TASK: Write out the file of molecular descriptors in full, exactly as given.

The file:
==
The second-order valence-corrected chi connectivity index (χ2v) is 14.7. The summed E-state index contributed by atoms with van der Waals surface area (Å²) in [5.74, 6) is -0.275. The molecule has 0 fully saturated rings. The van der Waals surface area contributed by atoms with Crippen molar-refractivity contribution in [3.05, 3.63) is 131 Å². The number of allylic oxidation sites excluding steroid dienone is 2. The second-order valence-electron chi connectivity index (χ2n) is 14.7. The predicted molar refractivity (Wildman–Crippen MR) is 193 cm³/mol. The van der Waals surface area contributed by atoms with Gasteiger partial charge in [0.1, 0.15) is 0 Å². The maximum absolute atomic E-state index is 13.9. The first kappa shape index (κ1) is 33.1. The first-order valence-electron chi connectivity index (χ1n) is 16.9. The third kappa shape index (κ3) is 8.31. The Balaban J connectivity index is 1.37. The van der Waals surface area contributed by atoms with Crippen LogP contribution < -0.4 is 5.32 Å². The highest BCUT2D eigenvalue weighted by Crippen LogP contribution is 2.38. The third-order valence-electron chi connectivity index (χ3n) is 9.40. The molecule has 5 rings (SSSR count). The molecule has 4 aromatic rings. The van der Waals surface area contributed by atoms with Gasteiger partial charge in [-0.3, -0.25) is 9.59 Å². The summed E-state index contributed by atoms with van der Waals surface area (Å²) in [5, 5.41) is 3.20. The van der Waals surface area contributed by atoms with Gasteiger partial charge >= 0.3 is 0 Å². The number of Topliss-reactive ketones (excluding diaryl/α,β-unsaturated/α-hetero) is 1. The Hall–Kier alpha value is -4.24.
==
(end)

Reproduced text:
The second-order valence-corrected chi connectivity index (χ2v) is 14.7. The summed E-state index contributed by atoms with van der Waals surface area (Å²) in [5.74, 6) is -0.275. The molecule has 0 fully saturated rings. The van der Waals surface area contributed by atoms with Crippen molar-refractivity contribution in [3.05, 3.63) is 131 Å². The number of allylic oxidation sites excluding steroid dienone is 2. The second-order valence-electron chi connectivity index (χ2n) is 14.7. The predicted molar refractivity (Wildman–Crippen MR) is 193 cm³/mol. The van der Waals surface area contributed by atoms with Gasteiger partial charge in [0.1, 0.15) is 0 Å². The maximum absolute atomic E-state index is 13.9. The first kappa shape index (κ1) is 33.1. The first-order valence-electron chi connectivity index (χ1n) is 16.9. The third kappa shape index (κ3) is 8.31. The Balaban J connectivity index is 1.37. The van der Waals surface area contributed by atoms with Crippen LogP contribution < -0.4 is 5.32 Å². The highest BCUT2D eigenvalue weighted by Crippen LogP contribution is 2.38. The third-order valence-electron chi connectivity index (χ3n) is 9.40. The molecule has 5 rings (SSSR count). The molecule has 4 aromatic rings. The van der Waals surface area contributed by atoms with Gasteiger partial charge in [-0.3, -0.25) is 9.59 Å². The summed E-state index contributed by atoms with van der Waals surface area (Å²) in [5, 5.41) is 3.20. The van der Waals surface area contributed by atoms with Gasteiger partial charge >= 0.3 is 0 Å². The number of Topliss-reactive ketones (excluding diaryl/α,β-unsaturated/α-hetero) is 1. The Hall–Kier alpha value is -4.24.